Euthanasia study finds model law is failing

A new study on euthanasia in Belgium warns that the 2002 law allowing assisted suicide is broken beyond repair because it lacks safeguards.

The study by Kasper Raus, Bert Vanderhaegen and Sigrid Sterckx of Ghent University in Belgium is called “Euthanasia in Belgium: Shortcomings of the law and its application and of the monitoring of practice.”

“In 2002 with the passing of the Euthanasia Law, Belgium became one of the few countries worldwide to legalize euthanasia. In the 18 years since the passing of the law, much has changed. We argue that in Belgium a widening of the use of euthanasia is occurring and that this can be ethically and legally problematic,” the researchers wrote.

“This is in part related to the fact that several legal requirements intended to operate as safeguards and procedural guarantees in reality often fail to operate as such.”

They found that legally defined due care requirements are not being followed, outside consultations regarding euthanasia are not binding and the reporting procedures are faulty.

The U.K.’s Christian Concern said the study published in the Journal of Medicine and Philosophy “should make us all sit up and listen,” because it argues the “law is broken beyond repair.”

Belgium adopted assisted suicide after the Netherlands became the first to pass a law, in 2001.  Other countries have followed, including Canada, Portugal and Spain, as well as some American states.

“The law was initially passed with the proviso that the patient must be an adult, clearly able to express his or her wishes to die, and that the request be made voluntarily and repeatedly, without pressure and in writing, and the desire was to be discussed with a second practitioner,” Christian Concern said.

The patient must be experiencing constant, unbearable physical or mental pain that is unable to be alleviated.

But the study said the number of deaths suggest problems. There were 24 such deaths in 2002, but in 2019 there were 2,656. And the study found those numbers likely are significantly underreported.

The report notes that “several legal requirements” that were intended to provide safeguards “often fail to operate.”

“We believe this is ethically and legally problematic and should be of concern to everyone, regardless of their stance on the ethical justifiability of euthanasia in general,” the researchers said.

“The main concern that the research brings out is that the use of euthanasia is being stretched to cover not only incurable illnesses that cause unbearable and lasting suffering, but now also ‘tiredness of life.’ Legally, this is not permitted. However, doctors get round this by diagnosing what they call ‘polypathology,'” the report said.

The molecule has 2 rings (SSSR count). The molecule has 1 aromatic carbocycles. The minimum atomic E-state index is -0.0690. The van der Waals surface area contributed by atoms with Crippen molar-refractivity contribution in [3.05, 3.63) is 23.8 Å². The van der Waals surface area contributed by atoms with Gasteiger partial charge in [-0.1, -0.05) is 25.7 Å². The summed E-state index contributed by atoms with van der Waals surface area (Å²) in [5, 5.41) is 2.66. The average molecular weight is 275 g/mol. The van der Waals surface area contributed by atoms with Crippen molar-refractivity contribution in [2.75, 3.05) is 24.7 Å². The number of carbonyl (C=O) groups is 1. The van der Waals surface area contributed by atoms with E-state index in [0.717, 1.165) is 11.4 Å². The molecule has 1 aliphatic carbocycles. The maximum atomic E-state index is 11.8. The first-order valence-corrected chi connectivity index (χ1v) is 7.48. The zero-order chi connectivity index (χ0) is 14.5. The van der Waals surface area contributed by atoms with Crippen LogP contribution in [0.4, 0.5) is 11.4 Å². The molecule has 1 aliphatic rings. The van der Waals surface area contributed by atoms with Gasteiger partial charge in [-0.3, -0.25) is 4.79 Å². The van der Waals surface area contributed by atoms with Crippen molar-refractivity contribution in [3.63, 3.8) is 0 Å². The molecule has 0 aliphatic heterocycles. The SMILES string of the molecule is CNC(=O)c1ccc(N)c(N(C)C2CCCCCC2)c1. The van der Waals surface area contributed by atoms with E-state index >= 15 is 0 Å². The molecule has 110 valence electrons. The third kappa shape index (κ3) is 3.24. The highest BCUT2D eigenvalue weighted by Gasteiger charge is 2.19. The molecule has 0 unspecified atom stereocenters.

In such cases, doctors cite “multiple chronic” conditions, such as “worsening eyesight, loss of hearing, polyarthritis, early-stage dementia, incontinence, etc. Essentially, symptoms of old age,” Christian Concern noted.

Such diagnoses were used in nearly one-sixth of the reported euthanasia cases, the study found.

“Euthanasia following polypathology is becoming increasingly common, and the vast majority of such cases (71 percent) involves patients over the age of 80. By comparison, when one considers euthanasia cases in general, only about 37 percent of cases concern patients over the age of 80,” the researchers wrote.

Christian Concern said that should be a concern.

“Are Belgian doctors really now saying that old people are no longer worthy of life? Only recently, Belgian doctors came out in support of killing disabled babies after they had been born, as well. The lines of whose life is worth living are being blurred. Who will be next?”

Further, the requirement for outside opinions from independent doctors provides no “real security,” since they are to be considered but are not binding.

“The final authority to perform euthanasia lies with the attending physician who can perform it even against the (negative) advice of the consulted physicians,” the study found.

Finally, the study concluded that the Federal Control and Evaluation Commission for Euthanasia, which is supposed to monitor cases, actually acts as “a shield” that prevents problematic cases from being referred to prosecutors.

The Christian Concern report noted euthanasia technically remains illegal in the U.K., but one recent case raised alarms. Hospital officials were allowed to stop feeding a man, “RS,” and let him die.

“What makes his case worse is that he was showing signs of improvement, and where UK doctors were unwilling to foot the bill to treat him, Polish doctors were willing to transport him back to his own country to start treatment there. Yet the Court of Protection ruled it was kinder to allow RS to starve and dehydrate to death than allow him a potentially life-threatening helicopter ride across the continent,” the report said.

The study found: “Euthanasia, which involves the deliberate ending of a patient’s life, is a far-reaching and irreversible act that should be closely monitored. … The Coordinating President therefore calls for a change in the procedure of referring cases of euthanasia that do not seem to be in conformity with the legal requirements or that are especially controversial, so as to allow greater involvement of the judiciary.”

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This article was originally published by the WND News Center.

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